I’d not heard of thin places until just a couple of weeks ago, from Wheel of Seasons.
It seems I’m one of the very few who are not familiar with the expression. And yet, it is such an apt description of what I’m trying to achieve in my work, it seems almost impossible that I’ve only just now come across it.
A thin place is described as (for example): a place where one can walk in two worlds; a place where the veil between two worlds is thin; a place where heaven and earth are close together; a threshold or portal.
Eric Weiner, in The New York Times describes a thin place as “… not necessarily a tranquil place, or a fun one, or even a beautiful one, though it may be all of those things too. Disney World is not a thin place. Nor is Cancún. Thin places relax us, yes, but they also transform us — or, more accurately, unmask us. In thin places, we become our more essential selves.”
From a review at Hermitary: resources and reflections on hermits and solitude, of Gaston Bachelard’s Poetics of Space: “Bachelard relates an anecdote about Rilke. One dark night, Rilke and his friends were about to cross a field when they saw “the lighted casement of a distant hut, the hut that stands quite alone on the horizon before one comes to fields and marshlands.” They felt like “isolated individuals seeing night for the first time.” For the dark background of our lives is assumed as inevitable until a flash of insightful light is seen. As Bachelard puts it:
One might even say that light emanating from a lone watcher, who is also a determined watcher, attains to the power of hypnosis. We are hypnotized by solitude, hypnotized by the gaze of the solitary house; and the tie that binds us to it is so strong that we begin to dream of nothing but a solitary house in the night.“
The expression thin place – Caol Ait, expressed also as Ait Caol (pronounced Coal Ate) – is Irish Gaelic, but the concept of thin places derives from peoples who inhabited Ireland before the Celts. These are those who constructed the cairns and the dolmen. From The Wild Geese, a site exploring the heritage of the Irish worldwide:
“When the Celts arrived, they interpreted the dolmen and passage tombs as structures built by the gods and goddesses who inhabited the land — the Tuatha de Danaan, or the Tribe of Danu. These gateways were portals to the Tuatha’s domain and venturing too close could yield disastrous results for humans.“
The images in the slideshow are excerpts from a series of paintings in progress. They derive from a little pond in my garden, and its environment. It is no more than a tiny man-made parcel of water, but I recognise this, now, as one of my thin places.
I’ve walked back and forth past this watery interval in the landscape, for over 13 seasons, as I write; and at times stood its edge just looking into and at the vegetation around it. There came a day it seemed to me, an eye, an ever-open, unblinking eye in which nature was endlessly reflected – through which it nature constantly passed. It was the eye of a hermit. So I came to know my pond as The Hermit’s Eye. And another day came when, passing by and glancing into it, it looked back at me. And I realised that whomever or whatever I was referencing as The Hermit was trying to converse with me and that my work was to find out whatever it was trying to communicate to me.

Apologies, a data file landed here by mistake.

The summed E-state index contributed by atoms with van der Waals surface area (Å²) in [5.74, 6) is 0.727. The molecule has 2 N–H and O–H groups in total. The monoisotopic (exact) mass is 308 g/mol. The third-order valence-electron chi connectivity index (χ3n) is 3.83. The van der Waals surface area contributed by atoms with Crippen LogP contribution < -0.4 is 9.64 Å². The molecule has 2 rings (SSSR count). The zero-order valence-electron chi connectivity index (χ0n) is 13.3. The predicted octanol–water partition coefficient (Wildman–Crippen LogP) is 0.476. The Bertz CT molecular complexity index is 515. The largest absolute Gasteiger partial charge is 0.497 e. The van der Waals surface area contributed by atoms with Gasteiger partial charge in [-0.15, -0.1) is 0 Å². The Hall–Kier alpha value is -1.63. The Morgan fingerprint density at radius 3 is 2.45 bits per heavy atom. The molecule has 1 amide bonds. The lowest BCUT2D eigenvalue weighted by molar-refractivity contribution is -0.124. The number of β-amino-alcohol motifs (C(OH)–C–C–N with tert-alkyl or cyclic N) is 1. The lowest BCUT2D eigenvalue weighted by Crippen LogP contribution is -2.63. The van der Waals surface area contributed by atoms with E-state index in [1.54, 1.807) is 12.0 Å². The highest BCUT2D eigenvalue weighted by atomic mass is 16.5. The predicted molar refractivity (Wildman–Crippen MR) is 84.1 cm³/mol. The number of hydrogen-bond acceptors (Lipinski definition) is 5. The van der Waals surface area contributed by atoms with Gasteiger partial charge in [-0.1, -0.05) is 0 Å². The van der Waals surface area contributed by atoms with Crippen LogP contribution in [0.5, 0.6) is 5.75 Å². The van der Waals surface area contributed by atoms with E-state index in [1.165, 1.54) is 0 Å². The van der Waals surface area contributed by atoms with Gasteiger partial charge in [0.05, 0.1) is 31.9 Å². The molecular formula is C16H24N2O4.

It’s been slow progress. Recently I’ve not been able to paint at all due to illness. But I have three series of six paintings (18) in progress. They are small, but this is the most work I’ve ever had on the go for many many years. I need to paint larger so I’m about to start on a series of slightly bigger works, increasing the size of the ground incrementally.
Painting in series is new to me. The principle is that you move constantly from one painting to another. The length of time spent on any one painting isn’t fixed, however – it can be as little as or even less than 15 minutes and this depends entirely on feeling. It’s a principle of the art programme I’ve been taking part in for most of 2021.
I couldn’t at first paint in series, but now I can’t ever imagine not painting in series. During an engagement with a work, you watch what’s happening with your emotions. I found that at some point there’s a freezing up. The painting has developed some interesting, even beautiful areas, that I want to keep, but the rest isn’t working and radical action is called for and I can’t take it. I’m anxious; I’ve become precious about those interesting areas; I can’t paint over them; the usual negative inner voices turn up. Instead of suffering, one moves on to the next painting. It’s a new challenge; enthusiasm returns. Each painting in the series stimulates ideas to carry over to another, or even sparks a new series.
That’s how I came across Caol Ait – thin places. I call this blog Poetic Mapping. It is the overarching name for my art work. The term came to me while I was living in France. I’ve no idea where it came from. It just dropped into my head that that was what I was trying to do. I saw that what I was trying to do was to map out where I was, but not in a cartographical sense. And now I know more, that what I am trying to do is find and map the thin places in my life.
There are books about what are considered thin places, indexes of famous physical places such as Stonehenge, or Iona, around the world. Such places are containers of energy, the quality of energy that compels conversation with a small parcel of water. The why of that conversation is another story.